Over Sea, Under Stone by Susan Cooper

This week Simon from Stuck in a Book and Karen from Kaggsy’s Bookish Ramblings are hosting another of their club events, where bloggers read and write about books published in a chosen year. This time the year is 1965 and as usual I found a wide variety of books to choose from, as well as a few that I’d already read. Over Sea, Under Stone, the first book in Susan Cooper’s The Dark is Rising sequence was published in 1965 and as I’ve wanted to read that series for a long time this seemed the perfect opportunity to begin.

I did wonder whether I might have read this book when I was younger and forgotten about it, but as soon as I started to read I knew I couldn’t have done as it didn’t seem familiar at all. The story begins with three children – Simon, Jane and Barney – arriving in Trewissick, a small fishing village in Cornwall where they will be spending the summer holidays with their parents and Great Uncle Merry. The children have fun exploring the large house the family are renting, particularly when they move some furniture and discover a secret door leading into a dusty hidden room.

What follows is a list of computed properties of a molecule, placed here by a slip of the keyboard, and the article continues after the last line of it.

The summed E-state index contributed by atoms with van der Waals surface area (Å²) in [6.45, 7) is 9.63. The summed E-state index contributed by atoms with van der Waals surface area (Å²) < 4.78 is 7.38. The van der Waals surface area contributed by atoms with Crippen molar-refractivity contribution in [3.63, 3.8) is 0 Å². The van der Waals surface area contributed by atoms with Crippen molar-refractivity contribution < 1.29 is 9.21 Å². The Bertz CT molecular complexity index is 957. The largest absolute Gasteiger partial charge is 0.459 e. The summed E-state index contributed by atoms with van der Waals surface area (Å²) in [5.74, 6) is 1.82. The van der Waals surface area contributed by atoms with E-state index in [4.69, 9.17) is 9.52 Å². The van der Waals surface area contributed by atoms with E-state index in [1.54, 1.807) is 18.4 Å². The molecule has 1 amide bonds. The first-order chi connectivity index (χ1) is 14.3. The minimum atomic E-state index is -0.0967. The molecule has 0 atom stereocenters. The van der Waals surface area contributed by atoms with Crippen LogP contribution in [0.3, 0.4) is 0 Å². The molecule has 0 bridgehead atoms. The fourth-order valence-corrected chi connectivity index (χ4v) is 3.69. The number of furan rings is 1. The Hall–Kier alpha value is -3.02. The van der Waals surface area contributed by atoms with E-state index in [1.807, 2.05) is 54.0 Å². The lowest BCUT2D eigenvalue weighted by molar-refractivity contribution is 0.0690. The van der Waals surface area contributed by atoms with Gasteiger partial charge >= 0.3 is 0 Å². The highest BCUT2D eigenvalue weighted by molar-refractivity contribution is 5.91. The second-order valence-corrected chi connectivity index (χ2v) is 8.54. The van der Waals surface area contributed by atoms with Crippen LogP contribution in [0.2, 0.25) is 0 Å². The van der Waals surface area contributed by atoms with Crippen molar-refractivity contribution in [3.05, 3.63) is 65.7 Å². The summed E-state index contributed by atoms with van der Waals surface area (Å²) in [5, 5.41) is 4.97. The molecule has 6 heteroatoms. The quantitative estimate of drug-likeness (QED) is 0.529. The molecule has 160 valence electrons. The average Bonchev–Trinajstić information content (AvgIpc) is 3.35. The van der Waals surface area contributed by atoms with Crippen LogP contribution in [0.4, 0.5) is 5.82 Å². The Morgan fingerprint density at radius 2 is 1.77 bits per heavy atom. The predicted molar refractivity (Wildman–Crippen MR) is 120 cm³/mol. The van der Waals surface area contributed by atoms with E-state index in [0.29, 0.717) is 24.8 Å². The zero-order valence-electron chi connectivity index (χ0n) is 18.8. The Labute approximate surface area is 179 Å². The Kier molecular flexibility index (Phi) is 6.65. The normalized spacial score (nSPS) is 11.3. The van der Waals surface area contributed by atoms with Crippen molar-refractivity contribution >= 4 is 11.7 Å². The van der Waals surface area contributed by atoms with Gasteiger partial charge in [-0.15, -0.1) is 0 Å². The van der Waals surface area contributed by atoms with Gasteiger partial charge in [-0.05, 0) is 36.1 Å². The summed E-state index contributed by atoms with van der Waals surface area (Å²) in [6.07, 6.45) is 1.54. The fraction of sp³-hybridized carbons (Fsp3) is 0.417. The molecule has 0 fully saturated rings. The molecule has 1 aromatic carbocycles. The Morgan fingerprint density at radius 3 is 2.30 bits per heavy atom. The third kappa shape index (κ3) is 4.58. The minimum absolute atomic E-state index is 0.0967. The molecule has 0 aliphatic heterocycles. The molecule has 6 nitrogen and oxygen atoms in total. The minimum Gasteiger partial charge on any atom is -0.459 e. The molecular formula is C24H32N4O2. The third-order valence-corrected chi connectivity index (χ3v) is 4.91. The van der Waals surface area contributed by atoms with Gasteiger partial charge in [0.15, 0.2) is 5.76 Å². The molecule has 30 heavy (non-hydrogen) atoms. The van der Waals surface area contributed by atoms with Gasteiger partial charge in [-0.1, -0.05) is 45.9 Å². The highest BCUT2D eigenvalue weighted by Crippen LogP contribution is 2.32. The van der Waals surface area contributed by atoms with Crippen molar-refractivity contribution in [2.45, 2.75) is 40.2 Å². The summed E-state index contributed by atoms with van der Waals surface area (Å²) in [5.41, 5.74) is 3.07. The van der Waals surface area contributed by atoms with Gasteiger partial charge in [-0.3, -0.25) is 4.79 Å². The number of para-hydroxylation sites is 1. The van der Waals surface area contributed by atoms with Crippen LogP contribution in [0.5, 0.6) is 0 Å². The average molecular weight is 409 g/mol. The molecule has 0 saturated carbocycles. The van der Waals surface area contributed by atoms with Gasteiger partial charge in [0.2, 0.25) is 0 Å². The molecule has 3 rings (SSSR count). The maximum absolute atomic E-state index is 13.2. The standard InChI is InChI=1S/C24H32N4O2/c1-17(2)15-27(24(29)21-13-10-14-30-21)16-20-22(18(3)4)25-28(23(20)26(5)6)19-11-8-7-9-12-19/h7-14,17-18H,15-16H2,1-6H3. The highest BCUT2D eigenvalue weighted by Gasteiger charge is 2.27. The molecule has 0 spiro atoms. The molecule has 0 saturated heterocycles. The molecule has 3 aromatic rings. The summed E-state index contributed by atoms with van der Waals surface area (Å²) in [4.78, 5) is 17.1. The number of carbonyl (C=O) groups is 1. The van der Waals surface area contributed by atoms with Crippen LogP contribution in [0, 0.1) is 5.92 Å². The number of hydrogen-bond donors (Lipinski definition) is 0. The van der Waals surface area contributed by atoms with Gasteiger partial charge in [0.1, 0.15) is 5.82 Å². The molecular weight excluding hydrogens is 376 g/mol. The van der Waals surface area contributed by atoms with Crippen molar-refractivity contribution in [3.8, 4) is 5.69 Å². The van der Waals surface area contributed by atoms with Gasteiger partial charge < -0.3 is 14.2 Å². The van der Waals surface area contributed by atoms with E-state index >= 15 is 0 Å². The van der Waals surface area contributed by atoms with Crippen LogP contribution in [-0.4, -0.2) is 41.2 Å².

Up to this point, I thought the book had a feeling of The Lion, the Witch and the Wardrobe about it, but the plot soon goes in a very different direction when the children find an ancient manuscript inside the hidden room. The manuscript includes a drawing of what appears to be the Trewissick coastline and some text which they are unable to translate, apart from a possible reference to King Arthur and his knights. Could it be a treasure map – and if so, what sort of treasure is it leading them to?

On sharing their news with Great Uncle Merry, the children learn the true significance of the map they have found and set off to follow the clues it contains. But it seems that other people have also been looking for the map and will stop at nothing to get hold of it and discover its secrets for themselves.